Reciprocal Teaching consists of a set of strategies that are first introduced and modeled by the teacher and then used by students in pairs or in small groups. The skills are (1) summarizing or retelling, (2) predicting, (3) clarifying, and (4) asking and answering questions (see other sections for individual strategies). Strategies can be taught in any order but are most powerful if taught in combination. During the initial phase of instruction, the teacher assumes the primary responsibility for teaching and demonstrating the strategies. Students slowly take over and practice these strategies with each other until they can work independently in their groups. The strategy is best used with “informational” non-fiction texts but can be adapted for narratives.

This set of comprehension strategies are best taught with English language learners when they have developed sufficient proficiency to understand paragraph level texts that contain information worth knowing. However, individual strategies such as clarifying and asking and answering questions can be adapted once students have learned to ask simple questions (“Who is Maria’s father?”) and questions requiring do support “(When did the family leave Guatemala?”).


Reciprocal teaching consists of a set of strategies that are used to increase comprehension, promote collaboration, and foster meta-cognitive skills. Teachers and students take turns interacting with the text and leading various sections. The technique not only supports greater understanding of spoken and written texts, but also helps students monitor their own learning and thinking. ELLs can greatly benefit from the opportunities to use English in a supportive setting (pairs or small groups) where they can interact with authentic or adapted materials and practice their language skills while completing a meaningful task.

What to Do

1.Prepare students to use the Reciprocal  Teaching strategies by explaining that you will teach them how to improve their comprehension skills (listening and reading).

2.Introduce the Retell or Summarize strategy by reviewing a text (oral or written) that students are familiar with. That way, students can focus on the strategy without getting frustrated by too difficult content.

3.Start by using the Think Aloud strategy as you model how you would retell or summarize the section. Say something like, “OK, this text is about Multiple Intelligences; let me see if I remember all the important points. I remember that there is not just one type of intelligence but there are many and that people are smart in different ways. So that can be my first sentence of my summary. ‘There are many ways of being smart’. So now I need to explain what I mean by that."

4.Demonstrate the Clarification Strategy and continue to use the Think Aloud process. Say something like, “I don’t remember the difference between ‘interpersonal’ and ‘intrapersonal,’ so let me write this down as a question so I can double-check and clarify this point." Then write down the clarification question, “What is the difference between …?.” Use the same procedure to identify a part of a sentence or passage that might be confusing.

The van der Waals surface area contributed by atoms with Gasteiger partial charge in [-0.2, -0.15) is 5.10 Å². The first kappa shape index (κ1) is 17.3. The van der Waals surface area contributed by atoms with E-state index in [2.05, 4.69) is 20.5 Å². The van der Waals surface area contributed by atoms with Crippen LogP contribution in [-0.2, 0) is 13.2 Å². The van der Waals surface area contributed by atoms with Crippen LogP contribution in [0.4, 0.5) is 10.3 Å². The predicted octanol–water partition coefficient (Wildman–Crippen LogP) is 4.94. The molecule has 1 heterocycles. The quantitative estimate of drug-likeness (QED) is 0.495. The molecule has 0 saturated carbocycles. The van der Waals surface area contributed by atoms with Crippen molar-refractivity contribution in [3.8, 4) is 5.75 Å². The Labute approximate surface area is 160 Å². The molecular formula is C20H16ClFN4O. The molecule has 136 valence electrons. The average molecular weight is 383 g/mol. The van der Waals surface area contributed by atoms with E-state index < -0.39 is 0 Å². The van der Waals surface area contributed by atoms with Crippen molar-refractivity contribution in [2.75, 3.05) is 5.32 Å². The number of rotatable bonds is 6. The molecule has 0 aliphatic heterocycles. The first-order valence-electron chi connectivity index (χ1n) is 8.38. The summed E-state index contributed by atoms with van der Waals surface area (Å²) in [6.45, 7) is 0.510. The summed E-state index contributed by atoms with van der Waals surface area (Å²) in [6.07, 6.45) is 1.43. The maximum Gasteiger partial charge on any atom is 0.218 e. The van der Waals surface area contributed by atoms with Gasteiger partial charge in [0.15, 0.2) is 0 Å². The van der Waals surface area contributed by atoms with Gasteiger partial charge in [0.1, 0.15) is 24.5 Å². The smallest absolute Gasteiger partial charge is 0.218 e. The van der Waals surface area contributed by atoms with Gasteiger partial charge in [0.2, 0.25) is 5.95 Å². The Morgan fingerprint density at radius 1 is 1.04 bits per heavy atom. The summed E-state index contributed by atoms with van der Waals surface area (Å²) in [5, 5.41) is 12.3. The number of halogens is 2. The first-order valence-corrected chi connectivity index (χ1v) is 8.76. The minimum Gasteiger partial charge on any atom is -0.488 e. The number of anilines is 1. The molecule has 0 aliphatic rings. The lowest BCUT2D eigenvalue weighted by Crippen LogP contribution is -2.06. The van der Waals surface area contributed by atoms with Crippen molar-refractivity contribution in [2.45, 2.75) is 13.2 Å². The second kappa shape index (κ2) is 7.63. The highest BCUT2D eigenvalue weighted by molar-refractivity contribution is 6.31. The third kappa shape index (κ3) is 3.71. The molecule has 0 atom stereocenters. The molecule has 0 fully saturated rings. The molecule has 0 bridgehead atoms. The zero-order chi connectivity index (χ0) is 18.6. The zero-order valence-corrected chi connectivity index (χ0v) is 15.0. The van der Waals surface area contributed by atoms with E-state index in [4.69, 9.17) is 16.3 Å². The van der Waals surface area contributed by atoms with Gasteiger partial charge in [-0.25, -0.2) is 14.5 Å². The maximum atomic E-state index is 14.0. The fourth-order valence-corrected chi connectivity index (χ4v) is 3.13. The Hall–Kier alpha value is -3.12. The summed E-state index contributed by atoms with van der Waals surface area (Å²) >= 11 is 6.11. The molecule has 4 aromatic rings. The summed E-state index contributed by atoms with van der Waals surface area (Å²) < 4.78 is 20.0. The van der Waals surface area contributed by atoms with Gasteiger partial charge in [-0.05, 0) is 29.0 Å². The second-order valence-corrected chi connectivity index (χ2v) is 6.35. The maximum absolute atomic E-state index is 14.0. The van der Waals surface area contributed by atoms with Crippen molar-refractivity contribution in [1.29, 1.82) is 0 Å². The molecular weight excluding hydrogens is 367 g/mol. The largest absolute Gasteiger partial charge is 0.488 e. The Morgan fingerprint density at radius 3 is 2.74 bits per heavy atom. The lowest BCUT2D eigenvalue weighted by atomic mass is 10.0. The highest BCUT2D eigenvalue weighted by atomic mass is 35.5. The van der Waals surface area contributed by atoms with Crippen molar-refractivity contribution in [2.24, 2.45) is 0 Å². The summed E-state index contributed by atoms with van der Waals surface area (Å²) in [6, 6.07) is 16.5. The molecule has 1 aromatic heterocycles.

5.As the week progresses, introduce the other RT strategies by modeling them. Select texts that easily let you demonstrate a particular strategy (e.g., texts that have multiple headings, pictures, or graphs that allow students to practice “predicting”).

6.Set up pairs or teams and clarify roles. Ask a team leader to model use of the strategy or lead the task while other students respond. Circle the room and observe but don’t intervene unless invited to do so.

7.Ask students to report back on their discussion and highlight interesting ideas from the group.

Keep in Mind

It may take ESL students a while to become comfortable as peer teachers but it is a set of strategies worth sticking with because of its many benefits. Highlight how much language practice students are getting when they work in small groups or pairs where everyone is involved.

Focus on one strategy at a time, model it, and give students content materials that is easy to understand for the most part. (The exception is practicing clarifying where the focus needs to be on sorting out unfamiliar information or understanding new words). 

It is very important to spend significant time with beginning level students to have them be comfortable asking questions, since the structures used to ask question in English are quite difficult (Where did the supervisor go – not just where supervisor went?). If your goal is to engage students in a story or the telling of an event, pre-teach some of the questions they might use, but don’t interrupt and correct while students are talking.